Title:
METHOD AND SYSTEM FOR ASSESSING RISK
Kind Code:
A1


Abstract:
The present disclosure relates to a risk module that determines an important set of a plurality of potential risk events for an organization, each member of the important set of potential risk events having no more than a selected probability of occurring but at least a selected significance of impact on the organization, whether a mitigation strategy exists for each member of the important set of the plurality of potential risk events, when a mitigation strategy exists for a selected member of the important set, determining a corresponding mitigated significance of impact for the selected member of the important set of the plurality of potential risk events, and a more important set of the plurality of potential risk events.



Inventors:
Barton, Phillip (Newark, CA, US)
Application Number:
13/455948
Publication Date:
10/31/2013
Filing Date:
04/25/2012
Assignee:
IMERJ LLC (Broomfield, CO, US)
Primary Class:
International Classes:
G06Q10/06
View Patent Images:



Primary Examiner:
KONERU, SUJAY
Attorney, Agent or Firm:
Sheridan Ross P.C. (Denver, CO, US)
Claims:
What is claimed is:

1. A method, comprising: determining, by a microprocessor executable risk module, an important set of a plurality of potential risk events for an organization, each member of the important set of potential risk events having no more than a selected probability of occurring but at least a selected significance of impact on the organization; determining, by the microprocessor executable risk module, whether a mitigation strategy exists for each member of the important set of the plurality of potential risk events and, when a mitigation strategy exists for a selected member of the important set, determining a corresponding mitigated significance of impact for the selected member of the important set of the plurality of potential risk events; and determining, by the microprocessor executable risk module, a more important set of the plurality of potential risk events, each member of the more important set having at least one of no mitigation strategy and at least a selected mitigated significance of impact on the organization.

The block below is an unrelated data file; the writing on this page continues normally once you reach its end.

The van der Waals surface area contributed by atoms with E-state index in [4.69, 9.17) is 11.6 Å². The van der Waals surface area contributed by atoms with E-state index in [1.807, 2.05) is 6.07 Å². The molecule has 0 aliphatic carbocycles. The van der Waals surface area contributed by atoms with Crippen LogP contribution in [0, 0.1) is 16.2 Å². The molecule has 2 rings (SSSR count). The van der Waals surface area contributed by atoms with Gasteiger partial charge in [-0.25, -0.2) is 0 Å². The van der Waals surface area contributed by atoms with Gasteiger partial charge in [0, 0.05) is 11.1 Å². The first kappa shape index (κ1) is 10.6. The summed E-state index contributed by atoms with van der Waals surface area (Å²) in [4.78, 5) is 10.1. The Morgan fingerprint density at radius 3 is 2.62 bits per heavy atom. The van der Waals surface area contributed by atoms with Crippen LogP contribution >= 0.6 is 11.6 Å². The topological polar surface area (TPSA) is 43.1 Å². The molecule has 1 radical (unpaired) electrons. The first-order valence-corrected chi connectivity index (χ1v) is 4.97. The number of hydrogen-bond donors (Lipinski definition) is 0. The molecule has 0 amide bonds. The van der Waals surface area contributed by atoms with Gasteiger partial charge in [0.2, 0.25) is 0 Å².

2. The method of claim 1, further comprising: determining, by the microprocessor executable risk module, a first set of the plurality of potential risk events for the organization, each member of the first set of risk events having at least a selected probability of occurring but no more than a selected significance of impact on the organization to form a second set of potential risk events, the second set of potential risk events being the plurality of potential risk events excluding members of the first set of the plurality of potential risk events.

3. The method of claim 2, wherein the important set of the plurality of potential risk events is derived from the second set of potential risk events.

4. The method of claim 3, further comprising: identifying, by the microprocessor executable risk module, the plurality of potential risk events by formulating a search strategy for a selected risk category and/or business segment and implementing the search strategy to collect data from a plurality of human and non-human resources and produce metadata for further analysis.

5. The method of claim 4, wherein the metadata is in the form of a tag cloud comprising tags linking to a data source.

6. The method of claim 4, wherein a non-human resource is a server maintained by a governmental entity.

7. The method of claim 4, wherein each of the plurality of potential risk events has a corresponding probability of occurrence.